Posts Tagged ‘Alvaro’

Journalist Monika Ermert provides a wrap-up of the ALDE hearing on ACTA for IP-Watch. Let me share my thoughts on a few other impressions from the April hearing on ACTA by the liberal group, organised by MEP Marietje Schaake (D66) and MEP Alexander Alvaro (FDP) (partial video recordings on youtube):

Servants and masters

When you have a servant you basically want him to obey his master (“you”) without the need for explicit orders and surveillance. When you are forced to give orders you don’t expect your servant to explore all means to circumvent or even oppose your will; you expect him to execute your will and act in accordance with your guidance. This applies to public servants at the European Commission as well. Usually persons in administration restrain themselves but trick a bit. Quite the opposite with DG Trade staff, they act against that rule and push everything to the max, driven by a kind of administrative activism.

What do I mean in the context of ACTA?

I am wondering who actually requested or mandated the EU negotiator to challenge the parliament or the legal base? Why does DG Trade follow an interpretation of the Parliament resolution that seems out of line with the resolution text? The resolution asked to limit ACTA to counterfeiting cases: the alternative interpretation of DG Trade is unsupported by the persons who drafted the resolution, not backed by anyone in Parliament. Did the new EU-Commissioner De Gucht endorse that an EU trade negotiator negotiates with the competent domestic legislator and democratic scrutinizer? I doubt so.


It is the one dimensional “maximalist attitude” which regards politics, legal technicalities, competences, balances, mandates, concerns as simple constraints to be pushed to their limits, because what matters is only your ultimate objective, maximum enforcement. You see the same strategic approach in the broadening of the agenda to include non-counterfeiting, all sorts of diverse rights and controversial legal tools. That ambition broadens also the alliance of its opponents and endangers consensus. Thus my bet that ACTA would “go nowhere”.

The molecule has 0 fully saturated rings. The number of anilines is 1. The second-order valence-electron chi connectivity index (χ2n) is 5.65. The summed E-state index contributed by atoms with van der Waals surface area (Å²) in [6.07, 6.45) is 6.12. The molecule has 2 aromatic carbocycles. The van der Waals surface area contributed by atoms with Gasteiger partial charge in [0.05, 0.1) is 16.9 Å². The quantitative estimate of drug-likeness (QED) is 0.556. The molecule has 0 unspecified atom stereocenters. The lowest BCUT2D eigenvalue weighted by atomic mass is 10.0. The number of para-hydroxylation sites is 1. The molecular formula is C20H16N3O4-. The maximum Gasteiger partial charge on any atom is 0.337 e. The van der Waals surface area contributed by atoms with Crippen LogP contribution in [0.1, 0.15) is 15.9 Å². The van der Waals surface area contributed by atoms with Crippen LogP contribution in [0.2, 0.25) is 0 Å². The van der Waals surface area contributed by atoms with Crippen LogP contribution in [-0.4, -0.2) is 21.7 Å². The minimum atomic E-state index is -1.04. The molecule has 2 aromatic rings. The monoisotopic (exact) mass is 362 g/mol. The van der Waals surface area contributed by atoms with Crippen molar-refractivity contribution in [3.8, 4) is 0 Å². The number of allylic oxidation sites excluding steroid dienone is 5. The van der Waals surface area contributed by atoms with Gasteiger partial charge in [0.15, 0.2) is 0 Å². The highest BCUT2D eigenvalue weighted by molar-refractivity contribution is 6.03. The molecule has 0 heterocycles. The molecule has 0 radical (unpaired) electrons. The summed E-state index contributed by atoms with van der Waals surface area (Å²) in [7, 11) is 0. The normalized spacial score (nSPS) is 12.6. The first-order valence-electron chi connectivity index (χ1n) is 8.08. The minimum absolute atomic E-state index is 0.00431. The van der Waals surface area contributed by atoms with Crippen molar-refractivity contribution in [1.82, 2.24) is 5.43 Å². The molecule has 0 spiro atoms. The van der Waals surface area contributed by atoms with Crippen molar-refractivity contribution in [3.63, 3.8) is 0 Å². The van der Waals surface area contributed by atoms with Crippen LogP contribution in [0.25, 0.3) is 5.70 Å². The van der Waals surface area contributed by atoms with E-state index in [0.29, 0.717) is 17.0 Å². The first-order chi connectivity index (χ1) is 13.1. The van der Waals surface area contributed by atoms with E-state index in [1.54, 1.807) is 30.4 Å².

What fascinated me about ACTA from the very start of the process, the way in which the Commission brushed away all the technical difficulties, complicated technicalities that were so challenging in the previous ipred2 criminal sanctions process and the ipred1 debate. Unlike IP professionals and scholars they don’t care for the overall legal architecture. They would even call for the provision of “death penalty” for “suspected” counterfeiters and the only thing to hold them back would be the system of law&order, and fundamental rights including the European prohibition of death penalty, so they could not go for that.

My example isn’t as absurd as it may appear. Ironically, maybe without noticing what she called for, an Ebay representative once suggested the physical elimination of counterfeiters in a parliament hearing organised by MEP Mme Herczog, to “take them also off the offline world”. At the same meeting her colleague Arlene McCarthy (uk labour) made a crazy “direct link” between drug dealers, gun crime, child abuse websites, ip infringers and terrorism and called on the ISPs to stick to their “social responsibility” and filter the net. Most famous became the “three strikes/graduated response” idea in the context of ISP liability, language originating from military escalations and draconic penalty laws from the US for repeated offenders.

Three strikes

Net filtering isn’t very popular these days. Particularly relevant in the ACTA context are the controversial “three strikes” policies which lack political backing in Europe, quite the contrary now. At the ALDE hearing the trade negotiator had to admit that they would support non-mandatory recommendations / elements to this end as part of ACTA, because non-mandatory schemes would not change the acquis (Acquis, that is the corpus of existing legislation). I was very impressed. That was huge and I am not sure everyone in the room got the joke. As I don’t care much about the substance of ACTA but more the “technical” side, I was very amazed that they would attempt to slip through that loop hole. Quote: